Taking advantage of a unique labyrinth of Texas caves festooned with tree roots, Duke biologists have given trees the most exacting root-to-twig physical of their circulatory system yet.
The scientists' findings reveal the impressive adaptive engineering of deep-rooted trees in adjusting the size and structure of their piping, or xylem, to maximize water uptake, maintain their integrity, and avoid flow-blocking embolisms. In particular, the findings reveal how the deepest roots develop the largest conduits in order to draw deep water most efficiently.
The researchers, led by biologist Robert Jackson, a professor of environmental sciences and biology in the Nicholas School of the Environment and Earth Sciences, published their findings in the September 2004 issue of the journal New Phytologist.
In their study, the researchers took advantage of the fact that a well-mapped system of limestone caves runs beneath the Edwards Plateau in central Texas. Thrusting into those caves from above are the roots of trees, some of which reach depths of sixty feet. Jackson and his colleagues descended into the caves and sampled roots of four tree species--juniper, evergreen oak, deciduous oak, and deciduous bumelia lanuginosa, also known as chittamwood.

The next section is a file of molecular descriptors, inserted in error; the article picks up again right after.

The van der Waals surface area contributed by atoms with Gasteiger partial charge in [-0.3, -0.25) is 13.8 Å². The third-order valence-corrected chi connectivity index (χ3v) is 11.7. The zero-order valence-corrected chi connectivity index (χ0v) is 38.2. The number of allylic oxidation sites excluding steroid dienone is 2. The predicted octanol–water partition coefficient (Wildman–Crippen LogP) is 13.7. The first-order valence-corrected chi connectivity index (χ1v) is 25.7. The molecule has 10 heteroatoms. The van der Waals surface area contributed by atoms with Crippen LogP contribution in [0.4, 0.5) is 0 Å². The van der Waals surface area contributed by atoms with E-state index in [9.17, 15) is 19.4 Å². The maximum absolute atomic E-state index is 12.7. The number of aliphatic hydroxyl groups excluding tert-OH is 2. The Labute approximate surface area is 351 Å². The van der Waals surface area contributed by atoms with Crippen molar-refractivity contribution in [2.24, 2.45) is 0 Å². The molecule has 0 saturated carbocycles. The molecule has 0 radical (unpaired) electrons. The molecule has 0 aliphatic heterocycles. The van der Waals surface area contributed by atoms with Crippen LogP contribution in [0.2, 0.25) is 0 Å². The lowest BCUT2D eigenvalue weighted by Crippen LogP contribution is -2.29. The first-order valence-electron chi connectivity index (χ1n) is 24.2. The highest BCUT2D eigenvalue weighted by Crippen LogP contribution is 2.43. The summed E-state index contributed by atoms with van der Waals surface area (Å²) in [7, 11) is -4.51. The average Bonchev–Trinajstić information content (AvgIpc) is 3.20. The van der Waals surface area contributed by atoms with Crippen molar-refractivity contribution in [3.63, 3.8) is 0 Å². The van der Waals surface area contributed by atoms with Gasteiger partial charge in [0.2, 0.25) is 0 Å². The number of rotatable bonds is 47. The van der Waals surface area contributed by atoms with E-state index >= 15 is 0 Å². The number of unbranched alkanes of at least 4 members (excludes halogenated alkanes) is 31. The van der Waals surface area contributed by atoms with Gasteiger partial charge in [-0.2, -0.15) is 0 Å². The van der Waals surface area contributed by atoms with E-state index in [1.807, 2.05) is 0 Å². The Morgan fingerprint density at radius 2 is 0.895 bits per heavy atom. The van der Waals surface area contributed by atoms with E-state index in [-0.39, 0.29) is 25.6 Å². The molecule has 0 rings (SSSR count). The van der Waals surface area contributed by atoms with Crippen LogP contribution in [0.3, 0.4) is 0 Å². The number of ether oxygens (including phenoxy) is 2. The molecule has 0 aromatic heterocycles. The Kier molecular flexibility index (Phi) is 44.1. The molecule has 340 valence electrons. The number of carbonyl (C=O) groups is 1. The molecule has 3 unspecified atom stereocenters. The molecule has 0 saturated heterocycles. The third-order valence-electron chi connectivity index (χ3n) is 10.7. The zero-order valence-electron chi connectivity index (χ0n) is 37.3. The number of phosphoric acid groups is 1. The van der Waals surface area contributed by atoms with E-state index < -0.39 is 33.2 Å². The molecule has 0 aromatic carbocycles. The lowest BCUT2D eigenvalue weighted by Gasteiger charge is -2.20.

The researchers found that trees adjust their root anatomy very effectively to work in different environments. Shallow roots and especially stems have thicker walls and smaller interior diameters because they must support the tree more, and because they experience more drying and temperature extremes that cause cavitation, the arboreal equivalent of developing an embolism. Deeper roots, which are better protected from such demands, can have larger diameters and thinner walls to maximize the conduit size and enhance water flow.
"The data are interesting because they show that the same individual plant can adjust its anatomy and physiology to maximize water transport deep underground, where the plant is less likely to experience drought or freezing conditions, which cause cavitation," he says.
Trees' Engineering Skills
November 30, 2004